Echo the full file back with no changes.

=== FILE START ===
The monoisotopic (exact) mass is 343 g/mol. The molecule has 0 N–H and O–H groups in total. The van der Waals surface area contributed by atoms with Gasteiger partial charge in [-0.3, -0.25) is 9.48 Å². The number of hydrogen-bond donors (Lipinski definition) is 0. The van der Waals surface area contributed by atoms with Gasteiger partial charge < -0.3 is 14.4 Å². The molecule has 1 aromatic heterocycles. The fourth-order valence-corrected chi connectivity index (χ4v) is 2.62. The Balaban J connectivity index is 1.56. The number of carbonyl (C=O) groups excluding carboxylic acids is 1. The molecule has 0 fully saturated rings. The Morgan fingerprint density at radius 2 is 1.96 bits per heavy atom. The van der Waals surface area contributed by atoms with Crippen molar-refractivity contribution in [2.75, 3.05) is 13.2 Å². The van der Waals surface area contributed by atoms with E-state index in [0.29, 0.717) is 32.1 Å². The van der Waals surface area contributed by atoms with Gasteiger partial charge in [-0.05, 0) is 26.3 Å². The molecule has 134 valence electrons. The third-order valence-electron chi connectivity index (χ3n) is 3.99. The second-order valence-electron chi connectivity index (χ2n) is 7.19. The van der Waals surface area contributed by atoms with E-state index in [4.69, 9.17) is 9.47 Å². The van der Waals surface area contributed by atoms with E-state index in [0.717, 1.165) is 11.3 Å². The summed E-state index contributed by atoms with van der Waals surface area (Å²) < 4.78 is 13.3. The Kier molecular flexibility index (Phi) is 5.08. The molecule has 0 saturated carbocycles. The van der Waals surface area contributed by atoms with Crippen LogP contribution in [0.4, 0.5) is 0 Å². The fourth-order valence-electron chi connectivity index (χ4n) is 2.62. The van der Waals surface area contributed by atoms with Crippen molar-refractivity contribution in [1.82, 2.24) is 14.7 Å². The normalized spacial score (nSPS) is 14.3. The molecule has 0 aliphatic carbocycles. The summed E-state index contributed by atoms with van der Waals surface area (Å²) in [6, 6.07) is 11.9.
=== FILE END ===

The monoisotopic (exact) mass is 343 g/mol. The molecule has 0 N–H and O–H groups in total. The van der Waals surface area contributed by atoms with Gasteiger partial charge in [-0.3, -0.25) is 9.48 Å². The number of hydrogen-bond donors (Lipinski definition) is 0. The van der Waals surface area contributed by atoms with Gasteiger partial charge < -0.3 is 14.4 Å². The molecule has 1 aromatic heterocycles. The fourth-order valence-corrected chi connectivity index (χ4v) is 2.62. The Balaban J connectivity index is 1.56. The number of carbonyl (C=O) groups excluding carboxylic acids is 1. The molecule has 0 fully saturated rings. The Morgan fingerprint density at radius 2 is 1.96 bits per heavy atom. The van der Waals surface area contributed by atoms with Crippen molar-refractivity contribution in [2.75, 3.05) is 13.2 Å². The van der Waals surface area contributed by atoms with E-state index in [0.29, 0.717) is 32.1 Å². The van der Waals surface area contributed by atoms with Gasteiger partial charge in [-0.05, 0) is 26.3 Å². The molecule has 134 valence electrons. The third-order valence-electron chi connectivity index (χ3n) is 3.99. The second-order valence-electron chi connectivity index (χ2n) is 7.19. The van der Waals surface area contributed by atoms with E-state index in [4.69, 9.17) is 9.47 Å². The van der Waals surface area contributed by atoms with E-state index in [0.717, 1.165) is 11.3 Å². The summed E-state index contributed by atoms with van der Waals surface area (Å²) < 4.78 is 13.3. The Kier molecular flexibility index (Phi) is 5.08. The molecule has 0 saturated carbocycles. The van der Waals surface area contributed by atoms with Crippen LogP contribution in [0.4, 0.5) is 0 Å². The fourth-order valence-electron chi connectivity index (χ4n) is 2.62. The van der Waals surface area contributed by atoms with Crippen molar-refractivity contribution in [1.82, 2.24) is 14.7 Å². The normalized spacial score (nSPS) is 14.3. The molecule has 0 aliphatic carbocycles. The summed E-state index contributed by atoms with van der Waals surface area (Å²) in [6, 6.07) is 11.9.